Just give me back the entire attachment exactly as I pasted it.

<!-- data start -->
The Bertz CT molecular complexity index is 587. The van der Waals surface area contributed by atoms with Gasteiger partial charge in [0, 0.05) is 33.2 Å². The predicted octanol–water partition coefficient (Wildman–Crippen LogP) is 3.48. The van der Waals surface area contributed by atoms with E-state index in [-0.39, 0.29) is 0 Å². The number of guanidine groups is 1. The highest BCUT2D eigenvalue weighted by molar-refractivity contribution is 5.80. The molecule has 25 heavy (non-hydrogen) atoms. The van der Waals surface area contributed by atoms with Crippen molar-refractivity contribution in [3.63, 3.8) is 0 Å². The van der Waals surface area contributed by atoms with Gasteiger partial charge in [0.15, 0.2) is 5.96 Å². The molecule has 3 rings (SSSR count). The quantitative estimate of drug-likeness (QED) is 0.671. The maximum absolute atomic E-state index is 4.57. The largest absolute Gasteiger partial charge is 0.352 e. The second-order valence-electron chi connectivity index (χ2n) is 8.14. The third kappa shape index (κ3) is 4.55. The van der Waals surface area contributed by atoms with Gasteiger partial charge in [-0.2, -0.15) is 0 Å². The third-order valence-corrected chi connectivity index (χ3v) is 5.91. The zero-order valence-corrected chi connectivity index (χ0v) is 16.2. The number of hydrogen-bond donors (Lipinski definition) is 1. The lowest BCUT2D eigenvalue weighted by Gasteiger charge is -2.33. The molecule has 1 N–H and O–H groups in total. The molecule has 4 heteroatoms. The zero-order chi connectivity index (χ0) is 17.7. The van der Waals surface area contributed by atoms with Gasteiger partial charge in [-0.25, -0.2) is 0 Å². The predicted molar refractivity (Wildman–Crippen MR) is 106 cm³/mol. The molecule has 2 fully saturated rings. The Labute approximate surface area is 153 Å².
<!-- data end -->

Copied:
The Bertz CT molecular complexity index is 587. The van der Waals surface area contributed by atoms with Gasteiger partial charge in [0, 0.05) is 33.2 Å². The predicted octanol–water partition coefficient (Wildman–Crippen LogP) is 3.48. The van der Waals surface area contributed by atoms with E-state index in [-0.39, 0.29) is 0 Å². The number of guanidine groups is 1. The highest BCUT2D eigenvalue weighted by molar-refractivity contribution is 5.80. The molecule has 25 heavy (non-hydrogen) atoms. The van der Waals surface area contributed by atoms with Crippen molar-refractivity contribution in [3.63, 3.8) is 0 Å². The van der Waals surface area contributed by atoms with Gasteiger partial charge in [0.15, 0.2) is 5.96 Å². The molecule has 3 rings (SSSR count). The quantitative estimate of drug-likeness (QED) is 0.671. The maximum absolute atomic E-state index is 4.57. The largest absolute Gasteiger partial charge is 0.352 e. The second-order valence-electron chi connectivity index (χ2n) is 8.14. The third kappa shape index (κ3) is 4.55. The van der Waals surface area contributed by atoms with Gasteiger partial charge in [-0.2, -0.15) is 0 Å². The third-order valence-corrected chi connectivity index (χ3v) is 5.91. The zero-order valence-corrected chi connectivity index (χ0v) is 16.2. The number of hydrogen-bond donors (Lipinski definition) is 1. The lowest BCUT2D eigenvalue weighted by Gasteiger charge is -2.33. The molecule has 1 N–H and O–H groups in total. The molecule has 4 heteroatoms. The zero-order chi connectivity index (χ0) is 17.7. The van der Waals surface area contributed by atoms with Gasteiger partial charge in [-0.25, -0.2) is 0 Å². The predicted molar refractivity (Wildman–Crippen MR) is 106 cm³/mol. The molecule has 2 fully saturated rings. The Labute approximate surface area is 153 Å².